Strangers in a Strange Land

Rita and Peter, New York singles tentatively looking for love, find each other at a friend's garden party, pursue a relationship, and marry after only six weeks. But at the wedding, an old lush kisses Rita and transacts a soul switch, leaving Peter with a stranger in his bed and a big question in his mind about the institution of matrimony.

Suddenly Rita the socialist doesn't give a damn about the starving people in Jamaica, her insecurities disappear in the bluster of macho assertiveness, and she can't recall important details about her

life -- such as what her father does for a living. Peter is suspicious, but at first wonders if his friends and family are right, that marriage changes everything.

Can the essence of true love triumph? Will the newlyweds find each other again, in the right bodies? These are the conflicts resolved with light humor and great charm in Craig Lucas's adult fairy tale, Prelude to a Kiss. The playwright, who also authored the yuppie drama Blue Window and the deeply moving film about love in the age of AIDS, Longtime Companion, uses dialogue and characterizations so effectively he can make even the slimmest plot line entertaining.

Still, this highly commercial play, nominated for a couple of Tony Awards, is a different choice for the ACME Acting Company, which is presenting it at the Colony Theatre. ACME was conceived five years ago by director Juan Cejas and companions, with a Hialeah production of Lanford Wilson's Balm In Gilead. After spending one year in the Design District, the company moved to The Strand restaurant, where it stylishly produced two successful seasons of contemporary dramatic art, ranging from original works by local playwrights to challenging material such as John Patrick Shanley's Savage in Limbo. In August, however, ACME was forced by new owners to vacate its small space in The Strand, and so embarked on a furtive hunt for a home. The company's found one at the 400-seat Colony, where it'll be mounting another play next year and a full season of shows during the 1992-93 season.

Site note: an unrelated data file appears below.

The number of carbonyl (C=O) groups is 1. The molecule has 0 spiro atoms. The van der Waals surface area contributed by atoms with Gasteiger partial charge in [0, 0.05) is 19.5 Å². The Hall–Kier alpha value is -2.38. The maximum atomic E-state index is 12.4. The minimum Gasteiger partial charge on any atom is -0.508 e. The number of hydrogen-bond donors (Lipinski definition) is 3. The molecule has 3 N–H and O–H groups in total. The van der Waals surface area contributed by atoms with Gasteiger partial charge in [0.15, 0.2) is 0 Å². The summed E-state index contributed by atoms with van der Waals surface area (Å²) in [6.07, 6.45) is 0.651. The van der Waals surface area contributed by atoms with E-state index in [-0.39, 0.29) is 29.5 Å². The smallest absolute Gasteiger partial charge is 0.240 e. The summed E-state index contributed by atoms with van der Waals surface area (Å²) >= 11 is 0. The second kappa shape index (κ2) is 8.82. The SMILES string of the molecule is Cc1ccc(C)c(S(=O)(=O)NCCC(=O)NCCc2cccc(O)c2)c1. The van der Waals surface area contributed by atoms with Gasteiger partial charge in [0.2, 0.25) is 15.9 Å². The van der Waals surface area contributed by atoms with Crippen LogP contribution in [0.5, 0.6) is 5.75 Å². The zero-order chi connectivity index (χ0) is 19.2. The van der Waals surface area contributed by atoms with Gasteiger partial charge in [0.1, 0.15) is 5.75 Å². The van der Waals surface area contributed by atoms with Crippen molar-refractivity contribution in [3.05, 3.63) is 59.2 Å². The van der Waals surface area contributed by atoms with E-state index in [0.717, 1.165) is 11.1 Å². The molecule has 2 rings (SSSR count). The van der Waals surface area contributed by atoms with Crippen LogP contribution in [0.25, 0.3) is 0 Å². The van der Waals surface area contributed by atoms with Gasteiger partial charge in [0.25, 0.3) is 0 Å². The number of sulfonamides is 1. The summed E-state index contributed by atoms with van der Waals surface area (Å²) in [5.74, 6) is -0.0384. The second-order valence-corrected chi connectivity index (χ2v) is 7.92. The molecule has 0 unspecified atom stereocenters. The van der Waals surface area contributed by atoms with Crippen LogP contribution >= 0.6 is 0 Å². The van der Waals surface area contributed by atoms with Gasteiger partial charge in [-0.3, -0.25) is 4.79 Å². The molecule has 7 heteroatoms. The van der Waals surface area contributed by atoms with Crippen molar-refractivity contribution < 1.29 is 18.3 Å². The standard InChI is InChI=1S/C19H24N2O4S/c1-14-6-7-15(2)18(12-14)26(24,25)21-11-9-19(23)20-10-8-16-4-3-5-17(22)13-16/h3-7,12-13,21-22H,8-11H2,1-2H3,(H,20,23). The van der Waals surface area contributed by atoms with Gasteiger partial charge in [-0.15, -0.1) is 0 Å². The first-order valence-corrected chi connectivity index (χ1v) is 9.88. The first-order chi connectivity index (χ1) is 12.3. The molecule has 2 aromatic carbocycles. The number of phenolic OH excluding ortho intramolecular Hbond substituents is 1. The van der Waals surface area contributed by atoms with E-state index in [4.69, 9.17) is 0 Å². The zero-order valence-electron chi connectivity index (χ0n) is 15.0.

With the move to the Colony comes a switch to frothier fare, if Prelude is an example of ACME's future. The work is constantly engaging and the production worthy of any Broadway house, but it's ultimately a light offering, closer to Neil Simon than Shanley. Of course, there's nothing wrong with delightful entertainment; it's just odd to see ACME doing it, and doing it so heartilty.

Juan Cejas has directed with imagination and simplicity, leaving strong characters to rule the stage. The castle-wall set by Mark Beaumont provides an enchanting constant and the lighting by Betsy P. Cardwell appears gentle enough, but the highlight of the production is ACME's trademark -- an excellent ensemble of actors. Particularly outstanding is Kim Ostrenko as Rita, who starts off seductive and girlish, then performs a skillful switch into the old man, while Beverly Bessoner and Bill Yule are wonderful as her parents, a true-to-life bickering couple with all the requisite idiosyncrasies. James Baldwin's Peter tends to sound one note through the first act -- goofy -- but by the second half, he projects a wider range, from despair to deep affection.

Prelude to a Kiss examines, on the surface, the wisdom of age versus the vibrancy of youth, and the enduring link of love, but it's not meant as thought-provoking drama any more than as side-splitting comedy. Instead, the play is a pleasant ditty given a first-class production. For pure enjoyment's sake, and to see ACME's actors at their best, it's worth a visit. The play, which originally was scheduled to run from November 27 through today, has been held over through this Friday, December 13.